Three Imaginary Girls

Seattle's Indie-Pop Press – Music Reviews, Film Reviews, and Big Fun

Dear Madison, Wisconsin,

I think I love you.

First, you brought me Sleeping in the Aviary, whose album gave me that excited feeling deep inside and who came to my town and rocked my socks off one night last month. Their high-energy show and kickass songs made a lasting impression on me, and their record easily makes my list of 2007 favorites thus far. Good one, Madison.

Then a couple of weeks ago, the imaginary CD fairy delivered an album so good, so truly impressive, that I have not been able to turn it off or get it out of my head. Madison, what do you put in your water to yield such terrific indie rock? And may I have some? Pale Young Gentlemen begin their mini fiesta of orchestration with "Fraulein," which starts with an ominous cello line over guitar plucks and dives heavy into pianos and vocals, setting a jubilant, cabaret-esque soundscape that the album maintains throughout. A little Arcade Fire, a little Clap Your Hands Say Yeah, a lot uniquely Pale Young Gentlemen, the songs are expertly concocted, somehow managing to be adorably quaint and enormously monumental all at once.

The piano and cello are central to the band's sound, played respectively by Mike Reisenauer (also the chief songwriter and lead vocalist) and Elizabeth Weamer. Rounding out the line-up are Brett Randall on guitar, Matt Reisenauer on drums, and Andrew Brawner (who recently played his last show with the band, according to MySpace) on bass and percussion.

Compositionally, the songs rival the most intricate arrangements of star orchestral songwriters like Rufus Wainwright and Patrick Wolf. It could easily be a musical theater soundtrack, with slow and dramatic moments as plentiful as dance-y upbeat numbers. "Clap Your Hands" is one such upbeat number, and it's delicious. Starting out a little like something from Gogol Bordello, it is perhaps the album's catchiest tune, repeatedly instructing you to "Click your heels, dance dance, grab your girl, dance dance," and so on. Mike R.'s all "Let's tear the lid off this place!" and I'm like, yeah totally, let's!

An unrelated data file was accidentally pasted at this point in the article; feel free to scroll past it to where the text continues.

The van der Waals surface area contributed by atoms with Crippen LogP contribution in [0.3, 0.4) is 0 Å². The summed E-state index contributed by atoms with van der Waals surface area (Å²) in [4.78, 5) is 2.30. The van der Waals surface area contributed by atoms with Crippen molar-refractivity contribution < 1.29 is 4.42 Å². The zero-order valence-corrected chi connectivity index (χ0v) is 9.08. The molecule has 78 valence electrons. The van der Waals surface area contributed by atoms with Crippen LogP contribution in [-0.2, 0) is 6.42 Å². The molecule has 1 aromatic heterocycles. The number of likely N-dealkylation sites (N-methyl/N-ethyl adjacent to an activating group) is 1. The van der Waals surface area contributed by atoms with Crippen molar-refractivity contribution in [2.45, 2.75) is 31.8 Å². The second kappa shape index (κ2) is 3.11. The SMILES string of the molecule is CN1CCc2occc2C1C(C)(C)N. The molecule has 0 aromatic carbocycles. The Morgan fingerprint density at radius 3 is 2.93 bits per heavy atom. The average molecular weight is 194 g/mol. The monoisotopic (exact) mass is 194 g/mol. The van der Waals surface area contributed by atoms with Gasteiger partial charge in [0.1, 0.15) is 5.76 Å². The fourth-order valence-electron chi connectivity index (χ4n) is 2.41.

"Me & Nikolai" has a piano line around the two-minute mark that delightfully reminds me of the part in the Muppet Show opening sequence where all the muppets are entering the stage, about to sing "It's time to play the music…" In fact, the same sort of glee that filled me at that moment on that show as a child fills me now as an adult while listening to this awe-inspiring record.

When they slow it down, they do it with loads of heart. The lonesome seafaring protaganist in "My Light Maria" makes me choke up a little. Nothing drives lonesome seafaring home like a sullen cello. The other slow number, "As a War," does it again, this time inducing a full-on sobfest. Each song on this remarkable release is stunning. The final track, "Single Days," is an apt finale, using bom-bom-bom bo-dums and tempo changes to comprehensively cover the range of the album's songs in a big finish. Mike Reisenauer's vocals are smooth, gliding gracefully into falsetto territories and telling the album's stories with poise and splendor. Backing vocals chime in often, echoing and embellishing the lead, as on "An Appeal to St. Peter." The lyrics are intelligent and playful, and Mike R. delivers his vocals thoughtfully, sometimes intoning what sounds like a British accent (which always makes things sound prettier). Jolly good album, kids, jolly good.

Thank you, Madison, for spawning such phenomenal achievements in independent music. XOXO.